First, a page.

Trent Richardson’s rookie season was productive — and painful.
Cleveland’s running back revealed Monday that he played most of his first season in the NFL with two broken ribs, an injury that not only made it tough to play but even sleep.
“I still can’t lay flat on my back or on my side,” Richardson said, “but it’s going to come around, and I know I’ll be healthy before next season.”
Richardson, who sat out Sunday’s season finale in Pittsburgh with a sprained left ankle, hurt his ribs Oct. 14 against Cincinnati. For the next three or four weeks he said he needed help getting into a shower and dressing. He slept propped up.
But he never missed a game and endured pain that would have sidelined most players.
“It’s real tough playing like that, and I’m the type of guy when anything is hurting, if I feel like I can play, I can play,” he said. “I played the whole season like that. Talking to Jim Brown and a lot of guys, they were like, ‘I don’t know how you’re doing it.’”
The Browns listed Richardson as having a rib cartilage injury throughout the season on their injury report. The first-round draft pick wore a protective jacket over his ribs and finished with 950 yards, breaking many of Hall of Famer Jim Brown’s team rookie rushing records — despite missing the entire exhibition season following arthroscopic knee surgery.
Richardson was mostly disappointed with his season. The injuries never allowed him to recover or get close to being 100 percent healthy. He didn’t have the same explosiveness or quickness as he did in college as an All-American at Alabama.
He vowed to come back stronger next season.
“It’s going to be a big year,” he said.
Richardson’s toughness impressed his teammates.
“It’s unbelievable,” rookie quarterback Brandon Weeden said. “Most guys would completely shut it down and say, ‘Oh, I’m getting paid.’ That’s not his thing. He’s a competitor. He knew how tough a player he was, how much he meant to this team. I applaud him. It’s amazing what he was able to do with such a beat-up body.”
In probably his last NFL-related ruling, U.S. District Judge David Doty sided with the league this time.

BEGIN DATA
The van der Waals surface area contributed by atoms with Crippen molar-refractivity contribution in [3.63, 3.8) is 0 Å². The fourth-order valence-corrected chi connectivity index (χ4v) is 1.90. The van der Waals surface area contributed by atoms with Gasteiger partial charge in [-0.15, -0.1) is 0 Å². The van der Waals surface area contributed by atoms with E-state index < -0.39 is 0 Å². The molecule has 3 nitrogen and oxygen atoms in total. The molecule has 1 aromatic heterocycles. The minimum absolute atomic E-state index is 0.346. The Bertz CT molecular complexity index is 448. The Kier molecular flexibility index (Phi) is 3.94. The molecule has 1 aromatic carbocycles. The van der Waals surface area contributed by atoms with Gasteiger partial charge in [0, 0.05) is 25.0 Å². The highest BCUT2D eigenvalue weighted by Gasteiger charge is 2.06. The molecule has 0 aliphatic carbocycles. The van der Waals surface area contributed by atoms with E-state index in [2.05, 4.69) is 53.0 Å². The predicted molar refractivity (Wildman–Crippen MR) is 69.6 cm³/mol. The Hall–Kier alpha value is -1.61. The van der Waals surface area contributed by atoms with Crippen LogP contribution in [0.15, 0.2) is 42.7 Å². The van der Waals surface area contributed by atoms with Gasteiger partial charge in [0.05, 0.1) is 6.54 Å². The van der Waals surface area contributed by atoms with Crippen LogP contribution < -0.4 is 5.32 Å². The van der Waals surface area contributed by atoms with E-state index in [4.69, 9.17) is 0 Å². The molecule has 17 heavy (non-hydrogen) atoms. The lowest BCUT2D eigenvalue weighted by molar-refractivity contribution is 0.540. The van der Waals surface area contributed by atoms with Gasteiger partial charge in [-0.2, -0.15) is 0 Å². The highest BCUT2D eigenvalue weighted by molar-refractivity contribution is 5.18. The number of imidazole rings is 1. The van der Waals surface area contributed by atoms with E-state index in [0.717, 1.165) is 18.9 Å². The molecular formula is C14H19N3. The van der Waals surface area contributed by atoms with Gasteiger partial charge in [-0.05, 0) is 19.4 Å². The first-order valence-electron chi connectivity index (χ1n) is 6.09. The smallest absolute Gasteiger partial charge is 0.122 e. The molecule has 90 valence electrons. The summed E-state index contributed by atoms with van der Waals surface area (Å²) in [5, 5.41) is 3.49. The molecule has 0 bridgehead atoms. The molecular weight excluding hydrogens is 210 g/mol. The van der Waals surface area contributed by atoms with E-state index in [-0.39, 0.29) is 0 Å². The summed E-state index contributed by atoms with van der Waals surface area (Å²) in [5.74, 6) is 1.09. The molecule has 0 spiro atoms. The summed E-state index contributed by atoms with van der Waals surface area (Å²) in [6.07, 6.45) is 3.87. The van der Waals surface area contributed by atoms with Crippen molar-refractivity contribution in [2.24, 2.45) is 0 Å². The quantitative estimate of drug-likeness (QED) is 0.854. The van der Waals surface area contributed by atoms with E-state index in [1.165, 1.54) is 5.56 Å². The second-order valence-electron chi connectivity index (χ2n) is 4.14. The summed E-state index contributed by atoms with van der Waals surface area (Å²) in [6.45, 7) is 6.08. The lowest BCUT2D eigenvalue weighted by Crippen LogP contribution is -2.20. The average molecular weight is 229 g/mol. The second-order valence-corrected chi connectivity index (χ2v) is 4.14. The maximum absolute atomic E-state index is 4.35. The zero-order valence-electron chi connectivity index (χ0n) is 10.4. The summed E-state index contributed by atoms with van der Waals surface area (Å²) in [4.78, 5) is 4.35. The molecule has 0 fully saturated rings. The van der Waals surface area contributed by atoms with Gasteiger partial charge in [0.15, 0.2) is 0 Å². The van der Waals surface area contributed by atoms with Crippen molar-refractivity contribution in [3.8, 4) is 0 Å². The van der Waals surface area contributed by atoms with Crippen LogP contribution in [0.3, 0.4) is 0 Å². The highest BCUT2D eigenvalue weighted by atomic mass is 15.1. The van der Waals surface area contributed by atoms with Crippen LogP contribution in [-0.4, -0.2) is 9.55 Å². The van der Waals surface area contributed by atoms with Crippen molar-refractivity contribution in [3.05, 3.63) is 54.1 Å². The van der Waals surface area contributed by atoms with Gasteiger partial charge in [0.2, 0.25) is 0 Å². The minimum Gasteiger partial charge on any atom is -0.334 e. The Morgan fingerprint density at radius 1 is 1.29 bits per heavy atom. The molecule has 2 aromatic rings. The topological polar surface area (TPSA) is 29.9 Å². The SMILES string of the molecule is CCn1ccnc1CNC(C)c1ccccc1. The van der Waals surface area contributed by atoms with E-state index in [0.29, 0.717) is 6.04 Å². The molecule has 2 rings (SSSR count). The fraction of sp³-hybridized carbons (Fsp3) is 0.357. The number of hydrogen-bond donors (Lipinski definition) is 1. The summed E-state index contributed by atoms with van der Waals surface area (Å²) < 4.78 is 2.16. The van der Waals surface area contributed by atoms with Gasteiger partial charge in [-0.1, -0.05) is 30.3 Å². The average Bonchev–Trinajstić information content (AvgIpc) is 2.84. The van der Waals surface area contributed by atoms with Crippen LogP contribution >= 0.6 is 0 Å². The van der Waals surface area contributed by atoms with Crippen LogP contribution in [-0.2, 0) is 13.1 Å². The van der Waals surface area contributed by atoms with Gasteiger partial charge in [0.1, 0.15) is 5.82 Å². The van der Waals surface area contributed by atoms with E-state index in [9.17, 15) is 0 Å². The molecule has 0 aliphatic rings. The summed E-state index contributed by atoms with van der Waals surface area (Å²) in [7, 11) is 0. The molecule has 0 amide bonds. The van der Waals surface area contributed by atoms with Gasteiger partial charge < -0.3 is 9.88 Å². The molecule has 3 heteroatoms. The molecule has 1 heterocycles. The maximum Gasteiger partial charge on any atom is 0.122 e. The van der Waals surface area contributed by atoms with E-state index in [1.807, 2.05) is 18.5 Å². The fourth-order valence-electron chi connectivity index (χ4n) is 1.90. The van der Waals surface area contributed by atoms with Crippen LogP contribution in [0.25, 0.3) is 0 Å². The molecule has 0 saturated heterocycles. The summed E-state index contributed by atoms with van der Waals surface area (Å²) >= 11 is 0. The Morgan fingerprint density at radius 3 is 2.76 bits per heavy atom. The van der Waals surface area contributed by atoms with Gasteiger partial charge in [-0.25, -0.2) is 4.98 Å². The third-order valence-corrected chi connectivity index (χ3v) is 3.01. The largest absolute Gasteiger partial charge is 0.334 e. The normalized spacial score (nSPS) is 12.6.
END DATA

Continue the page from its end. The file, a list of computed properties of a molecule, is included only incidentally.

The NFL Players Association’s claim of collusion by league owners was rejected on Monday by Doty, who has previously sided with the players during more than two decades of judging NFL labor matters. The league lost enough key decisions under Doty’s jurisdiction that it twice tried to have him removed from his role as the sport’s legal referee, alleging bias.
But as Doty heard arguments in his Minneapolis federal courtroom in September, the league expressed no concern with the judge and confidence it would win this case.
That faith was rewarded. NFL spokesman Greg Aiello said Doty’s decision “speaks for itself.”
NFLPA spokesman George Atallah said the players respect Doty’s order, but “it does not mean that the owners didn’t collude.”
The players filed their lawsuit in May, claiming the NFL imposed a secret salary cap during the uncapped 2010 season that cost the players at least $1 billion. Four teams were punished for overspending and undermining competitive balance, with Dallas and Washington hit most severely with future cap reductions.
The 49ers parted ways for good with running back Brandon Jacobs on Monday, an expected move after the outspoken player was suspended for the final three regular-season games. Jacobs had five carries for 7 yards while playing in only two games and being active for just three for the NFC West champions. … Veteran offensive lineman Ryan Lilja, who helped block for Peyton Manning during the Colts’ Super Bowl-winning 2006 season, announced his retirement Monday from the Chiefs. … DeAngelo Williams, the Panthers’ all-time leading rusher, said that despite getting benched in Week 7 and not playing a major role on offense for most of the season he hopes to return for an eighth year in Carolina. Williams has three years remaining on a five-year contract worth $43 million that included a $16 million signing bonus.